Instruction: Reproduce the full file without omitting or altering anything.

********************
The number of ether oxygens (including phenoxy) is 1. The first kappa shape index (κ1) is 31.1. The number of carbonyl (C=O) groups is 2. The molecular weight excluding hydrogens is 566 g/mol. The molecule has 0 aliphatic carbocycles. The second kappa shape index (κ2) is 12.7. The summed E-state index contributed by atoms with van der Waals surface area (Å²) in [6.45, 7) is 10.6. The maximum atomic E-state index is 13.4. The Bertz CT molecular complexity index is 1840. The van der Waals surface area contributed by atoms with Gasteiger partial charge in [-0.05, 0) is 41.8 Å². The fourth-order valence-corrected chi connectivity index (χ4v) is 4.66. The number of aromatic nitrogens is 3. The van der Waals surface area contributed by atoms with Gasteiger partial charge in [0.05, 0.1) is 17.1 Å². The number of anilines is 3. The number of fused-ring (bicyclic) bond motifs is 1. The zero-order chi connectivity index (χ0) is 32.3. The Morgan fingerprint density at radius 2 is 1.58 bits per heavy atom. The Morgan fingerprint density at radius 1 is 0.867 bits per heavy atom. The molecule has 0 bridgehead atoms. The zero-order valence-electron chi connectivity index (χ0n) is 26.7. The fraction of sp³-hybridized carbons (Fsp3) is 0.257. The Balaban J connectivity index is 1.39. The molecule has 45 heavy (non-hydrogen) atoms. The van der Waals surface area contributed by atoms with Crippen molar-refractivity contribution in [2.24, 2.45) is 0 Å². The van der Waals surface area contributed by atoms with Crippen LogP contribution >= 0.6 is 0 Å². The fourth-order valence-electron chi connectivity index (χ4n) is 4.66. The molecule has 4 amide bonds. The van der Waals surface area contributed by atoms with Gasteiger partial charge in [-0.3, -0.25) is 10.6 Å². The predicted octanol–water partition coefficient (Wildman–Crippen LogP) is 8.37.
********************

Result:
The number of ether oxygens (including phenoxy) is 1. The first kappa shape index (κ1) is 31.1. The number of carbonyl (C=O) groups is 2. The molecular weight excluding hydrogens is 566 g/mol. The molecule has 0 aliphatic carbocycles. The second kappa shape index (κ2) is 12.7. The summed E-state index contributed by atoms with van der Waals surface area (Å²) in [6.45, 7) is 10.6. The maximum atomic E-state index is 13.4. The Bertz CT molecular complexity index is 1840. The van der Waals surface area contributed by atoms with Gasteiger partial charge in [-0.05, 0) is 41.8 Å². The fourth-order valence-corrected chi connectivity index (χ4v) is 4.66. The number of aromatic nitrogens is 3. The van der Waals surface area contributed by atoms with Gasteiger partial charge in [0.05, 0.1) is 17.1 Å². The number of anilines is 3. The number of fused-ring (bicyclic) bond motifs is 1. The zero-order chi connectivity index (χ0) is 32.3. The Morgan fingerprint density at radius 2 is 1.58 bits per heavy atom. The Morgan fingerprint density at radius 1 is 0.867 bits per heavy atom. The molecule has 0 bridgehead atoms. The zero-order valence-electron chi connectivity index (χ0n) is 26.7. The fraction of sp³-hybridized carbons (Fsp3) is 0.257. The Balaban J connectivity index is 1.39. The molecule has 45 heavy (non-hydrogen) atoms. The van der Waals surface area contributed by atoms with Crippen molar-refractivity contribution in [2.24, 2.45) is 0 Å². The van der Waals surface area contributed by atoms with Crippen LogP contribution >= 0.6 is 0 Å². The fourth-order valence-electron chi connectivity index (χ4n) is 4.66. The molecule has 4 amide bonds. The van der Waals surface area contributed by atoms with Gasteiger partial charge in [-0.3, -0.25) is 10.6 Å². The predicted octanol–water partition coefficient (Wildman–Crippen LogP) is 8.37.